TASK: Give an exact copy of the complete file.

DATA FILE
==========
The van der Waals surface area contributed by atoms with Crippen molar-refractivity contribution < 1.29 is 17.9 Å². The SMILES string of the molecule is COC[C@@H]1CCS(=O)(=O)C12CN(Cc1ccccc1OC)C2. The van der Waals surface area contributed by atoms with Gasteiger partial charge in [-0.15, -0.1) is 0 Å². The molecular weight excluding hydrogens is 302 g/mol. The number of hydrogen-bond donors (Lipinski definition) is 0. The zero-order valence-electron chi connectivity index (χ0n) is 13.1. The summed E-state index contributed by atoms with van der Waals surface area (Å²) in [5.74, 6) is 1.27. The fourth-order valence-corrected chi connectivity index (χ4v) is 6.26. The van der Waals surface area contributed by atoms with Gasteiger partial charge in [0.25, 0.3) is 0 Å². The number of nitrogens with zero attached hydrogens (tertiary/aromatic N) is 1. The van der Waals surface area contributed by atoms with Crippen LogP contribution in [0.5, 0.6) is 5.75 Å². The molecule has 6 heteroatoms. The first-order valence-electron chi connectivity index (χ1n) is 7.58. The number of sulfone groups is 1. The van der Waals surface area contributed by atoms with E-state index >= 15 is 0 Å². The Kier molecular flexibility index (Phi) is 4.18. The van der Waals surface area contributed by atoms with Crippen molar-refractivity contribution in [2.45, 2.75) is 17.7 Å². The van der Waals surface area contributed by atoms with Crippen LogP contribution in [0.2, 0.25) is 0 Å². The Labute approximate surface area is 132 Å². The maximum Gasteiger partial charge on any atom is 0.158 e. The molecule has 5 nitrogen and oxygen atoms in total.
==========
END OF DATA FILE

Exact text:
The van der Waals surface area contributed by atoms with Crippen molar-refractivity contribution < 1.29 is 17.9 Å². The SMILES string of the molecule is COC[C@@H]1CCS(=O)(=O)C12CN(Cc1ccccc1OC)C2. The van der Waals surface area contributed by atoms with Gasteiger partial charge in [-0.15, -0.1) is 0 Å². The molecular weight excluding hydrogens is 302 g/mol. The number of hydrogen-bond donors (Lipinski definition) is 0. The zero-order valence-electron chi connectivity index (χ0n) is 13.1. The summed E-state index contributed by atoms with van der Waals surface area (Å²) in [5.74, 6) is 1.27. The fourth-order valence-corrected chi connectivity index (χ4v) is 6.26. The van der Waals surface area contributed by atoms with Gasteiger partial charge in [0.25, 0.3) is 0 Å². The number of nitrogens with zero attached hydrogens (tertiary/aromatic N) is 1. The van der Waals surface area contributed by atoms with Crippen LogP contribution in [0.5, 0.6) is 5.75 Å². The molecule has 6 heteroatoms. The first-order valence-electron chi connectivity index (χ1n) is 7.58. The number of sulfone groups is 1. The van der Waals surface area contributed by atoms with E-state index >= 15 is 0 Å². The Kier molecular flexibility index (Phi) is 4.18. The van der Waals surface area contributed by atoms with Crippen molar-refractivity contribution in [2.45, 2.75) is 17.7 Å². The van der Waals surface area contributed by atoms with Crippen LogP contribution in [0.2, 0.25) is 0 Å². The Labute approximate surface area is 132 Å². The maximum Gasteiger partial charge on any atom is 0.158 e. The molecule has 5 nitrogen and oxygen atoms in total.